Pittsburgh Filmmakers fires longtime director of exhibitions | Blogh

Wednesday, May 11, 2016

Pittsburgh Filmmakers fires longtime director of exhibitions

Posted By on Wed, May 11, 2016 at 3:23 PM

Gary Kaboly, who for decades has programmed Filmmakers’ movie theaters and its Three Rivers Film Festival, was one of three full-time employees fired this past Friday.

click to enlarge Pittsburgh Filmmakers' headquarters, in North Oakland - PHOTO BY BILL O'DRISCOLL
Photo by Bill O'Driscoll
Pittsburgh Filmmakers' headquarters, in North Oakland
Pittsburgh Filmmaker/Pittsburgh Center for the Arts interim executive director Pete Mendes confirmed the layoffs to City Paper this afternoon. Mendes said the layoffs were part of an ongoing restructuring at the financially troubled organization, and were not cost-cutting measures.

Also let go were Chris Smalley, who headed Filmmakers' equipment-lending office, and equipment-office employee Dan Whitmore.

The lay-offs were about “putting the right people in place to move the organization forward,” Mendes said. He added that other staffers were moved from part-time to full-time status.

Kaboly was perhaps Filmmakers’ longest-serving remaining staffer. He was hired in the mid-1980s, when Filmmakers, then known mostly as an educational organization, opened its first off-campus screening room. The Fulton Mini, located Downtown in a side room at the Byham Theater, showed foreign-language, art and indie films.

The Mini later closed, but by the late 1990s, Kaboly was programming three theaters: the Regent Square Theater, in Edgewood; Downtown’s Harris Theater; and the Melwood Screening Room, at its then-new headquarters in North Oakland.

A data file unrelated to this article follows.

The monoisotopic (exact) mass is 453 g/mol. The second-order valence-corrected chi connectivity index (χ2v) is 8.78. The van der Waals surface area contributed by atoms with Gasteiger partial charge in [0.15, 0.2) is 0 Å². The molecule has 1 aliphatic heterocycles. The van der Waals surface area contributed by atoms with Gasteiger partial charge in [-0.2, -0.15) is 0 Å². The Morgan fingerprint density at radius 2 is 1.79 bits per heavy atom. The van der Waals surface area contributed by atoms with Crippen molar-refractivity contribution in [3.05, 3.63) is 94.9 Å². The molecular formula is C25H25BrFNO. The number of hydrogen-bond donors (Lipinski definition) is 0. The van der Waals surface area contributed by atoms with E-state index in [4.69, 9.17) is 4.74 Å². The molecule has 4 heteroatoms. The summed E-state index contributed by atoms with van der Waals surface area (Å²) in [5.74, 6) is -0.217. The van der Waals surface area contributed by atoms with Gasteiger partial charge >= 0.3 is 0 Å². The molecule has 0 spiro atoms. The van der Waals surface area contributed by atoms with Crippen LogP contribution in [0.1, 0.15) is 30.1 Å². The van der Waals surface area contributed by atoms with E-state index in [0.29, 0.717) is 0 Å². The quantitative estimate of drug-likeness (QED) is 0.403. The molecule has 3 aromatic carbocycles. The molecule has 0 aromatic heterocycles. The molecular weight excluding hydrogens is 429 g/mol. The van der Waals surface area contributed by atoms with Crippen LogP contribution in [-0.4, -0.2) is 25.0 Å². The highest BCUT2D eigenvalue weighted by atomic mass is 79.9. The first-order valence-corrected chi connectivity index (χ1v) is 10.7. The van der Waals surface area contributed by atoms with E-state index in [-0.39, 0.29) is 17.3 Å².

Kaboly also programmed the annual Three Rivers Film Festival and the Regent Square;s long-running Sunday-night series of classic-films screenings. Over the past 20 years, it’s safe to say, he’s influenced Pittsburgh’s exposure to art films, foreign-language films, indie cinema and classics on the big screen more than anyone. The barrel-chested Kaboly, with his distinctive muttonchops, was himself a frequent presence at the theaters.

Reached for comment yesterday, Kaboly said his firing “was kind of a shock” but declined to comment further.

Kaboly, who co-owns Squirrell Hill’s iconic 61C Cafe and Edgewood’s 61B Cafe (a block from the Regent Square), said he is hoping to find another use for his film-programming talents locally.

Mendes said Kaboly’s role at Filmmakers will be filled by Kaboly’s longtime assistant Matt Wright.

The layoffs came nearly a year after 2015’s massive round of layoffs 
at Filmmakers/Center for the Arts, which then-executive director Charlie Humphrey attributed to a temporary cash-flow problem. (Those layoffs included Filmmakers Director of Education Brady Lewis, possibly the only person at Filmmakers with more tenure than Kaboly.)

In December, Humphrey himself resigned following the submission to the group’s board of a staff petition calling for his firing.

Last month, the Filmmakers/PCA board (the two venerable groups merged in 2005) voted to adopt new by-laws to facilitate decision-making. Mendes, who became interim executive director in January after being hired as a consultant to the group this past fall, says the group continues to restructure.

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